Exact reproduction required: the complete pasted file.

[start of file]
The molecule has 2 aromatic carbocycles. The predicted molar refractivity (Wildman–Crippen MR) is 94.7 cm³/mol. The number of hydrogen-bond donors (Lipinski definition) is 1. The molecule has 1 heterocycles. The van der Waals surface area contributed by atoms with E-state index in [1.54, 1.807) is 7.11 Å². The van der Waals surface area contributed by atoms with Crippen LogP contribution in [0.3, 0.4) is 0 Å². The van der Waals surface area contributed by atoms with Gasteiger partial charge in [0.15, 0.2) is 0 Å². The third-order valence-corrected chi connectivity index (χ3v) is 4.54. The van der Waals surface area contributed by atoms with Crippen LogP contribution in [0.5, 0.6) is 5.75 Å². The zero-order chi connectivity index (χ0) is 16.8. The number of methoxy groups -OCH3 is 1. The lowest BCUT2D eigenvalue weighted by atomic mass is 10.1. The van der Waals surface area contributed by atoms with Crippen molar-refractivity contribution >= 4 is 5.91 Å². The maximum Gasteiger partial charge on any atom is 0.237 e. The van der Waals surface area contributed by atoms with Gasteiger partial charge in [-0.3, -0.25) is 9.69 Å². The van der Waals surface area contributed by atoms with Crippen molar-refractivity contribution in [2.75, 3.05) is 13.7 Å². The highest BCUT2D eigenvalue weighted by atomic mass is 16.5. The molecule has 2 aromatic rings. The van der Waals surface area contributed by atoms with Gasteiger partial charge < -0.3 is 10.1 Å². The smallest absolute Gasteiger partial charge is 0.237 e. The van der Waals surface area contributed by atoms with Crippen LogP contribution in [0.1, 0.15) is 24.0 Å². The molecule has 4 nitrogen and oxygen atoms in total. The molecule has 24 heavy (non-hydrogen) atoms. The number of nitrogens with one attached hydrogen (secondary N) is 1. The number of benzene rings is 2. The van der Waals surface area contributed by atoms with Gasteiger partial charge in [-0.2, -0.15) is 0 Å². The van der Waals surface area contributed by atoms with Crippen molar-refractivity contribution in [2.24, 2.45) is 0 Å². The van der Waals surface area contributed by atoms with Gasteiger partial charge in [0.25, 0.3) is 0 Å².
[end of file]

The molecule has 2 aromatic carbocycles. The predicted molar refractivity (Wildman–Crippen MR) is 94.7 cm³/mol. The number of hydrogen-bond donors (Lipinski definition) is 1. The molecule has 1 heterocycles. The van der Waals surface area contributed by atoms with E-state index in [1.54, 1.807) is 7.11 Å². The van der Waals surface area contributed by atoms with Crippen LogP contribution in [0.3, 0.4) is 0 Å². The van der Waals surface area contributed by atoms with Gasteiger partial charge in [0.15, 0.2) is 0 Å². The third-order valence-corrected chi connectivity index (χ3v) is 4.54. The van der Waals surface area contributed by atoms with Crippen LogP contribution in [0.5, 0.6) is 5.75 Å². The zero-order chi connectivity index (χ0) is 16.8. The number of methoxy groups -OCH3 is 1. The lowest BCUT2D eigenvalue weighted by atomic mass is 10.1. The van der Waals surface area contributed by atoms with Crippen molar-refractivity contribution >= 4 is 5.91 Å². The maximum Gasteiger partial charge on any atom is 0.237 e. The van der Waals surface area contributed by atoms with Gasteiger partial charge in [-0.3, -0.25) is 9.69 Å². The van der Waals surface area contributed by atoms with Crippen molar-refractivity contribution in [2.75, 3.05) is 13.7 Å². The highest BCUT2D eigenvalue weighted by atomic mass is 16.5. The molecule has 2 aromatic rings. The van der Waals surface area contributed by atoms with Gasteiger partial charge < -0.3 is 10.1 Å². The smallest absolute Gasteiger partial charge is 0.237 e. The van der Waals surface area contributed by atoms with Crippen LogP contribution in [0.1, 0.15) is 24.0 Å². The molecule has 4 nitrogen and oxygen atoms in total. The molecule has 24 heavy (non-hydrogen) atoms. The number of nitrogens with one attached hydrogen (secondary N) is 1. The number of benzene rings is 2. The van der Waals surface area contributed by atoms with Gasteiger partial charge in [-0.2, -0.15) is 0 Å². The van der Waals surface area contributed by atoms with Crippen molar-refractivity contribution in [2.24, 2.45) is 0 Å². The van der Waals surface area contributed by atoms with Gasteiger partial charge in [0.25, 0.3) is 0 Å².